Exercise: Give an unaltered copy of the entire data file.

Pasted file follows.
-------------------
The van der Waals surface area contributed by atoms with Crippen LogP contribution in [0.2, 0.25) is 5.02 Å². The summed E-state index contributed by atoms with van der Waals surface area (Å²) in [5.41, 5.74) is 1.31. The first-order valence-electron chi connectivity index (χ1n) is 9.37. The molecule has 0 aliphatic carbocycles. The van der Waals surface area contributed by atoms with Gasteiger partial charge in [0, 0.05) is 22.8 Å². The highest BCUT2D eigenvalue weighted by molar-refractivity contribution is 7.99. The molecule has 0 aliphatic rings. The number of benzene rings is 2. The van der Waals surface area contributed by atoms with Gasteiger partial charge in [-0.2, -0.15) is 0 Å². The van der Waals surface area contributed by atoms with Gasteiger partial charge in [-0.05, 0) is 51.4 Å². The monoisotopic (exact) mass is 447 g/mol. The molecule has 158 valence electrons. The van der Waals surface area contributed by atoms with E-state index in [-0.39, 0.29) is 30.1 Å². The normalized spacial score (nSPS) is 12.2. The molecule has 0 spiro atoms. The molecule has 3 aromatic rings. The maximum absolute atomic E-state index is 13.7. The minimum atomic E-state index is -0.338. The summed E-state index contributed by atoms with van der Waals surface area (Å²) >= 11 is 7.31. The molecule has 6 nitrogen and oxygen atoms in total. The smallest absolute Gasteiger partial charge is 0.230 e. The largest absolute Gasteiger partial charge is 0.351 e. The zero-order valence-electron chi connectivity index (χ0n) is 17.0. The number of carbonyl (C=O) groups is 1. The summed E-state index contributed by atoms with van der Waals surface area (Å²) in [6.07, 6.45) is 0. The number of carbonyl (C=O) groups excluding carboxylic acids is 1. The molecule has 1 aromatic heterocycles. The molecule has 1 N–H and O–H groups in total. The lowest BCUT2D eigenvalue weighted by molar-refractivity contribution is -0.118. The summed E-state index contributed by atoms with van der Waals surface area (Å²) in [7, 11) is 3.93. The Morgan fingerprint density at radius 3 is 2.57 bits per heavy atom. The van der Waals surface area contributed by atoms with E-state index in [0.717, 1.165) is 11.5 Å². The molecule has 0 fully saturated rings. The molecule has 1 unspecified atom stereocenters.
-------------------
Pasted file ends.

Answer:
The van der Waals surface area contributed by atoms with Crippen LogP contribution in [0.2, 0.25) is 5.02 Å². The summed E-state index contributed by atoms with van der Waals surface area (Å²) in [5.41, 5.74) is 1.31. The first-order valence-electron chi connectivity index (χ1n) is 9.37. The molecule has 0 aliphatic carbocycles. The van der Waals surface area contributed by atoms with Gasteiger partial charge in [0, 0.05) is 22.8 Å². The highest BCUT2D eigenvalue weighted by molar-refractivity contribution is 7.99. The molecule has 0 aliphatic rings. The number of benzene rings is 2. The van der Waals surface area contributed by atoms with Gasteiger partial charge in [-0.2, -0.15) is 0 Å². The van der Waals surface area contributed by atoms with Gasteiger partial charge in [-0.05, 0) is 51.4 Å². The monoisotopic (exact) mass is 447 g/mol. The molecule has 158 valence electrons. The van der Waals surface area contributed by atoms with E-state index in [-0.39, 0.29) is 30.1 Å². The normalized spacial score (nSPS) is 12.2. The molecule has 0 spiro atoms. The molecule has 3 aromatic rings. The maximum absolute atomic E-state index is 13.7. The minimum atomic E-state index is -0.338. The summed E-state index contributed by atoms with van der Waals surface area (Å²) >= 11 is 7.31. The molecule has 6 nitrogen and oxygen atoms in total. The smallest absolute Gasteiger partial charge is 0.230 e. The largest absolute Gasteiger partial charge is 0.351 e. The zero-order valence-electron chi connectivity index (χ0n) is 17.0. The number of carbonyl (C=O) groups is 1. The summed E-state index contributed by atoms with van der Waals surface area (Å²) in [6.07, 6.45) is 0. The number of carbonyl (C=O) groups excluding carboxylic acids is 1. The molecule has 1 aromatic heterocycles. The molecule has 1 N–H and O–H groups in total. The lowest BCUT2D eigenvalue weighted by molar-refractivity contribution is -0.118. The summed E-state index contributed by atoms with van der Waals surface area (Å²) in [7, 11) is 3.93. The Morgan fingerprint density at radius 3 is 2.57 bits per heavy atom. The van der Waals surface area contributed by atoms with E-state index in [0.717, 1.165) is 11.5 Å². The molecule has 0 fully saturated rings. The molecule has 1 unspecified atom stereocenters.